It will probably come as no surprise to learn that as the UK begins to leave the coronavirus lockdown there has been a surge in demand for bungalows. Whether renting or looking to purchase property, it looks as though the highly contagious virus has prompted a change in UK property buying patterns. Is this a sign of things to come or just a knee-jerk reaction to Covid-19?
Changing property market trends
Prior to the coronavirus pandemic, houses and flats were the two most popular types of property in the UK. Fast forward and as the UK comes out of the lockdown demand has switched to bungalows and houses with flats being shunned by many buyers. The report by RightMove confirmed that buyers were looking towards three-bedroom houses while renters are focusing on two-bedroom houses or bungalows.
It is worth reminding ourselves that we are not yet out of the lockdown and there are serious concerns of a second wave of the coronavirus towards the end of 2020 or early 2021. As a consequence, it is no surprise to see some investors/renters looking for “more space” rather than investing/renting in heavily populated flat developments.
Will this property trend continue?
The simple fact is, no. While this may seem fairly definitive let’s not forget that the UK is a population of 66 million people with London having a population larger than Scotland but just a fraction of the landmass. The further south you move in the UK, beyond the Midlands, the greater the population density and London is just crazy. While the capital is obviously the main transport hub of the UK many believe that the coronavirus was so prevalent because of the extremely heavy population density. Can this be changed overnight?
The reality is that space in and around the capital is at a premium. As a consequence, there will be no real let-up in huge flat developments as a means of housing as many people as possible in as small a space as possible. This is cost-effective, maximises returns and ultimately allows more and more people to be housed in and around the capital. The same can be said for many areas of the south-east which together with London have been economic and the property market heartbeat of the UK for years.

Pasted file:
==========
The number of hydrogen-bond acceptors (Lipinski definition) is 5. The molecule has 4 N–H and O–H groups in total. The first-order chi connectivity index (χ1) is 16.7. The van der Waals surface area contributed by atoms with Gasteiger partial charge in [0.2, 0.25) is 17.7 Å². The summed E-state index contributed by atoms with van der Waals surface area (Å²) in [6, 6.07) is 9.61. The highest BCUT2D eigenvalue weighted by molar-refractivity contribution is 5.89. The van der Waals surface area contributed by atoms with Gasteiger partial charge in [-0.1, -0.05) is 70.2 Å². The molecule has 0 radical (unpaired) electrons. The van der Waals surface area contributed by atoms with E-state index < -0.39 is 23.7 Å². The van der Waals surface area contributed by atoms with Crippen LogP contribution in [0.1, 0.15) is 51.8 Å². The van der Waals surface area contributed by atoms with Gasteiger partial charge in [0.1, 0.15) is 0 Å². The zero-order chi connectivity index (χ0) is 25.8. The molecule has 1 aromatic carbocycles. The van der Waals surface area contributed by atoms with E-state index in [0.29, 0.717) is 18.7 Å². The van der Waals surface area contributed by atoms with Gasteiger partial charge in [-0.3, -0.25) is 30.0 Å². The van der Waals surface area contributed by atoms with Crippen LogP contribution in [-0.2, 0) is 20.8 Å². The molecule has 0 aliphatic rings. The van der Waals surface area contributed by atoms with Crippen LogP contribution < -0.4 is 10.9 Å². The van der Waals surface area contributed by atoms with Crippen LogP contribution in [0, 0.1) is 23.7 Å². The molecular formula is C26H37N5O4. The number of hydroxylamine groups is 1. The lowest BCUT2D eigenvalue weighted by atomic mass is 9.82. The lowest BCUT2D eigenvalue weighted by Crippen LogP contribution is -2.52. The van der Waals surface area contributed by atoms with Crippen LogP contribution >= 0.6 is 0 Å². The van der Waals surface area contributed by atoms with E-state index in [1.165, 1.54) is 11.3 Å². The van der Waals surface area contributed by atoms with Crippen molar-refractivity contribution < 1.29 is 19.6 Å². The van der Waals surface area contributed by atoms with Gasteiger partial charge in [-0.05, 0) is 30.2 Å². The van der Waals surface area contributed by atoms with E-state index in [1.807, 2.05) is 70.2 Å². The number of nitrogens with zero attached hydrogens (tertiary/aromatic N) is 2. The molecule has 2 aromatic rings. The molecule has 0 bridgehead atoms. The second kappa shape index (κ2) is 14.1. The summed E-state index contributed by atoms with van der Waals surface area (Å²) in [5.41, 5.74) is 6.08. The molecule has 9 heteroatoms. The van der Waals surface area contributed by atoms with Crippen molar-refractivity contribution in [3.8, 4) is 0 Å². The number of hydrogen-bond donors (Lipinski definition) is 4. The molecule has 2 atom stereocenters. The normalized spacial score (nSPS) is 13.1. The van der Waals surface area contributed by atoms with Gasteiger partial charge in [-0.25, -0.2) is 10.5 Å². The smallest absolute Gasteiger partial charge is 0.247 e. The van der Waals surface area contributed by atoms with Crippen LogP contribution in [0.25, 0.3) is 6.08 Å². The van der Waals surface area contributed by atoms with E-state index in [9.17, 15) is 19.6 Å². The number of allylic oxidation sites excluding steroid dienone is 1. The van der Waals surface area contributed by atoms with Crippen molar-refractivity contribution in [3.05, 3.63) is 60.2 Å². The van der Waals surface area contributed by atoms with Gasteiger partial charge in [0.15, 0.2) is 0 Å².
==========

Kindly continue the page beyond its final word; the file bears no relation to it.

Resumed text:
Could flat development designs be changed as a consequence of the coronavirus?
In a perfect world we would all have more space in which to live, more privacy and when it comes to challenges such as the coronavirus, more protection. Those who believe we will see huge changes in the style of flat developments going forwards are kidding themselves. Money talks at the end of the day and if more people want houses and bungalows they will need to pay the price. At this point, let’s also remind ourselves that the average UK property price is now well beyond the reach of first-time buyers. So, pushing houses and bungalows to potentially hugely inflated prices, does that make economic/business sense?
In the short term we may see continued growth in demand for houses and bungalows as investors and tenants look for additional protection against the coronavirus going forward. Unfortunately, when prices and rent levels are pushed towards unsustainable levels the economic realities will hit home. Is there really any more to say?